To solve this, you just need to look at the example set by the some other bus services in the world. Rather than the countless numbers 8, 15, 60, 61, 64, 65, 66, 68, and 69, reduce all that to 8 and 8x between downtown and Millgate. Route 8 would be a local route and route 8x the express. The buses may continue to follow current scheduling, just switching back to feeders at Millgate. The immediate transport out of the central core would also greatly increase people’s chances of making their connections at Millgate. When the system has buses nearly every 1-2 minutes like this, they will be willing to again sacrifice the extra walk off the main route to get on their feeder.
The side effect of having more frequent express buses as the same route number is that there would be quicker boarding at stops along the way, and decrease travel time for all buses along the road. Instead of boarding 30 people at 100st, the frequency would mean the buses would board 3 people and be on the way when the next one arrives. There would not be a need for drivers to wait for the person running to get to the stop when the next one is approaching.
Currently for the morning rush hour, a feeder bus would arrive at Millgate, wait a few minutes, and leave with the 8 other buses timed to leave at the exact same minute. The result is a bus traffic jam where they all have to leapfrog around the 8, but during rush hour, passing is not possible for a bus.
The number reassignment also works for the morning rush hour, and would work very well to get commuters to work and school fast. When a feeder arrives at Millgate, they simply transition to become the 8x. They can stay until the bus is full or when the next 8x pulls into the station, in both cases leaving before their scheduled time because there are so many 8x routes in the system. This again spreads out the passengers on the buses reduce overcrowdedness.
Secondly with route numbering and commuter psychology, the same thing can be done with evening and off-peak routes. Rather than the 61, and 361, etc, just add an N for night route, making it 61N. On evening routes covering 2 daytime routes like the 360 covering 60 and 61, the bus could display both 60N and 61N so commuters don’t have to remember extra unfamiliar numbers, especially visitors to the city.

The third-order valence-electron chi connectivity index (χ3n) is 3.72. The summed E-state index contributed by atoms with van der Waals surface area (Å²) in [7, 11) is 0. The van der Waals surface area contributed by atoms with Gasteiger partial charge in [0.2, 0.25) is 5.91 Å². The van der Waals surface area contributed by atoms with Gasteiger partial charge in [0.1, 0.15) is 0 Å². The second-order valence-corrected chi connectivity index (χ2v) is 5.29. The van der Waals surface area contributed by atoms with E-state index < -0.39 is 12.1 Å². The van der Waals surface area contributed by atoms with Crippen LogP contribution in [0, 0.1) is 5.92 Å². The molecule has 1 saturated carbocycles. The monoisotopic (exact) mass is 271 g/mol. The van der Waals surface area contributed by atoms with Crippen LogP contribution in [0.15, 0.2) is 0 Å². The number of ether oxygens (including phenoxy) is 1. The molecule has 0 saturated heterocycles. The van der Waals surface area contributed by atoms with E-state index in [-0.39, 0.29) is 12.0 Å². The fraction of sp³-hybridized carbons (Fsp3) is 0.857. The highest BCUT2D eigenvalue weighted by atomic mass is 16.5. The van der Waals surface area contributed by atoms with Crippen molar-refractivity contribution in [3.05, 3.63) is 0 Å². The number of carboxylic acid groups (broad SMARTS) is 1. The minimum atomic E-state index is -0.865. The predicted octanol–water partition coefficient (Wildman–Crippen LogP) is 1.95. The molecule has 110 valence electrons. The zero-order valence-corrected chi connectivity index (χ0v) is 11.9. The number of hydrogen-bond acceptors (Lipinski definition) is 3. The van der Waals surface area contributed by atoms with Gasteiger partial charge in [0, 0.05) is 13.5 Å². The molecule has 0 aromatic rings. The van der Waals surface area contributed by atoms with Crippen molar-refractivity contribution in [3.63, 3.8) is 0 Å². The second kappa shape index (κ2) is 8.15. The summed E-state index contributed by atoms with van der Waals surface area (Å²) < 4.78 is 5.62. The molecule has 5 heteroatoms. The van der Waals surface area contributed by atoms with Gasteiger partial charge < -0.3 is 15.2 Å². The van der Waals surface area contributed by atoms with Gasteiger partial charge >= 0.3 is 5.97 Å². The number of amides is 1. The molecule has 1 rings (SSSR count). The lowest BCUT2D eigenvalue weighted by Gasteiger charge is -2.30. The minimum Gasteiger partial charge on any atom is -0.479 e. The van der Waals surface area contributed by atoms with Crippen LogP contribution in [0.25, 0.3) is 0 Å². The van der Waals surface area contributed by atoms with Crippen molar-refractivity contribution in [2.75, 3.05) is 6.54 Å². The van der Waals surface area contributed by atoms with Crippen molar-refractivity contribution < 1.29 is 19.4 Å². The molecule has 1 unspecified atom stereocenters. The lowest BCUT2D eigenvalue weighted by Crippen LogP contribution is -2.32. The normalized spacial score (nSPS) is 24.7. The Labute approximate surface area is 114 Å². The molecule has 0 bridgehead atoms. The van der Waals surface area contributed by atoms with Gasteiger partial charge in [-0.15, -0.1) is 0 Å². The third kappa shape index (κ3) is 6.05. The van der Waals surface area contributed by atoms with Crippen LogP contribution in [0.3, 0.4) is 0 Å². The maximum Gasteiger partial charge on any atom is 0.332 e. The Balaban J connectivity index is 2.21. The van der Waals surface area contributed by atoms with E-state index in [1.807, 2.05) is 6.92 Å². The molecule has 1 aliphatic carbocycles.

Another example is the 81 and 87. During the deviation between the two routes is that one travels on 99st until 76av, and the other travels on 96st until 76av. The 3 block difference based on the two numbers 81 and 87 means that someone who lives on 100st (no houses there, but it’s an example) would never dare to take the 87 even though it’s a 4 block distance for them (about 5 minutes walk). Again, using commuter psychology, those two routes could be changed to 81 and 81P since the current 87 is a peak hour version of the 81.
By the way, it makes no sense that the 87 is the peak hour bus because it goes through a residential community, while the 81 goes down 99st bordered by an industrial zone.
Also at the same bus stop, route 90 is basically the express for route 83. Again, they could be changed to route 83 and 83x (or 90/90x to distinguish it from the other 80s which tend to travel to Capilano or Hazeldean), so if people miss the express, they could hop on the local to get to their destination.
Last note, in Hong Kong, the suffix goes further in that all buses linking to the subway have a M behind the route number for MTR system. In Edmonton, the route 9 could be 9L to indicate it connects to the LRT.
This may seem like a no-brainer, but in the last two decades, only two notable bus lanes have been added in the city (one along Fox Drive to South Campus station, and one on the permanent detour of downtown buses along 102Aav). There are 5 other places in Edmonton with bus lanes: 100st, 104st, 109st, 97st, Jasper Ave (Oliver), and Stony Plain Rd. There are dedicated busways on 104st, 114av, and 132Aav.
Since 2011, the City of Edmonton added 8km of bike lanes (note also 3.3km of LRT), with a 20 year plan for 500km of on-street cycling. Surely getting more people moving on buses using bus lanes should be at least equal or more of a priority than bicycles. When a pedestrian can walk from St Joseph’s Basilica (113st) to ATB Place (100st) and beat the bus during rush hour, you know that the Jasper Av rehabilitation project missed a huge opportunity to add transit infrastructure by opting for wider sidewalks instead of bus lanes.
Transit-Priority Construction Planning
The city fails transit during each construction season. Connors Road for the past couple years is a huge example where transit-priority is important. Buses were left to flow with one lane traffic during rush hour, making every route in Southeast Edmonton delayed, as rush hour buses change to feeder routes upon arrival at Millgate.